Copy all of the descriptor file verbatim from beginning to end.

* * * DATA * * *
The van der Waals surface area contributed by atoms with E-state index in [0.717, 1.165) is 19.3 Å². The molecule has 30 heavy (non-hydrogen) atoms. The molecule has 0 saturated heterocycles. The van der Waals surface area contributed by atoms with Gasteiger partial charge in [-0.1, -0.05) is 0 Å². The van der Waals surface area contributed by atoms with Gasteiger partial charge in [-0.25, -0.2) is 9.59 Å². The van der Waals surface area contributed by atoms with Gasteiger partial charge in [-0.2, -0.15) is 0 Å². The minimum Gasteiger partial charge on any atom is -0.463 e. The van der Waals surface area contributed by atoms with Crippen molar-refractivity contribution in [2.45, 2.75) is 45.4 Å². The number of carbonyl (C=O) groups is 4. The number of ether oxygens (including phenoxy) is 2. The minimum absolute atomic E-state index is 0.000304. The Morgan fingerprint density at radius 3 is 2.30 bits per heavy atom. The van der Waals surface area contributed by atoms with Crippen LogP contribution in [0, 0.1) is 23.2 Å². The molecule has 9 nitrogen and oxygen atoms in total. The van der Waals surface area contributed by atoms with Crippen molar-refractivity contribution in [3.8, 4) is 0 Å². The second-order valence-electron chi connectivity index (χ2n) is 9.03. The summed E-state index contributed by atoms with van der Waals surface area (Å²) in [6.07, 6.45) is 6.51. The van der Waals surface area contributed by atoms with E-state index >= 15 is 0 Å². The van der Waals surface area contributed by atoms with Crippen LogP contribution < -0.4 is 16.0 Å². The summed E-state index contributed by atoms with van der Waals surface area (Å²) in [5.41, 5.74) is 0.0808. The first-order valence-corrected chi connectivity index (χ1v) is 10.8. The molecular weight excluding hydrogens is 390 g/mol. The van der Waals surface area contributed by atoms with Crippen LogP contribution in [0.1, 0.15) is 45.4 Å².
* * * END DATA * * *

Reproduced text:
The van der Waals surface area contributed by atoms with E-state index in [0.717, 1.165) is 19.3 Å². The molecule has 30 heavy (non-hydrogen) atoms. The molecule has 0 saturated heterocycles. The van der Waals surface area contributed by atoms with Gasteiger partial charge in [-0.1, -0.05) is 0 Å². The van der Waals surface area contributed by atoms with Gasteiger partial charge in [-0.25, -0.2) is 9.59 Å². The van der Waals surface area contributed by atoms with Gasteiger partial charge in [-0.2, -0.15) is 0 Å². The minimum Gasteiger partial charge on any atom is -0.463 e. The van der Waals surface area contributed by atoms with Crippen molar-refractivity contribution in [2.45, 2.75) is 45.4 Å². The number of carbonyl (C=O) groups is 4. The number of ether oxygens (including phenoxy) is 2. The minimum absolute atomic E-state index is 0.000304. The Morgan fingerprint density at radius 3 is 2.30 bits per heavy atom. The van der Waals surface area contributed by atoms with Crippen LogP contribution in [0, 0.1) is 23.2 Å². The molecule has 9 nitrogen and oxygen atoms in total. The van der Waals surface area contributed by atoms with Crippen molar-refractivity contribution in [3.8, 4) is 0 Å². The second-order valence-electron chi connectivity index (χ2n) is 9.03. The summed E-state index contributed by atoms with van der Waals surface area (Å²) in [6.07, 6.45) is 6.51. The van der Waals surface area contributed by atoms with E-state index >= 15 is 0 Å². The van der Waals surface area contributed by atoms with Crippen LogP contribution < -0.4 is 16.0 Å². The summed E-state index contributed by atoms with van der Waals surface area (Å²) in [5.41, 5.74) is 0.0808. The first-order valence-corrected chi connectivity index (χ1v) is 10.8. The molecular weight excluding hydrogens is 390 g/mol. The van der Waals surface area contributed by atoms with Crippen LogP contribution in [0.1, 0.15) is 45.4 Å².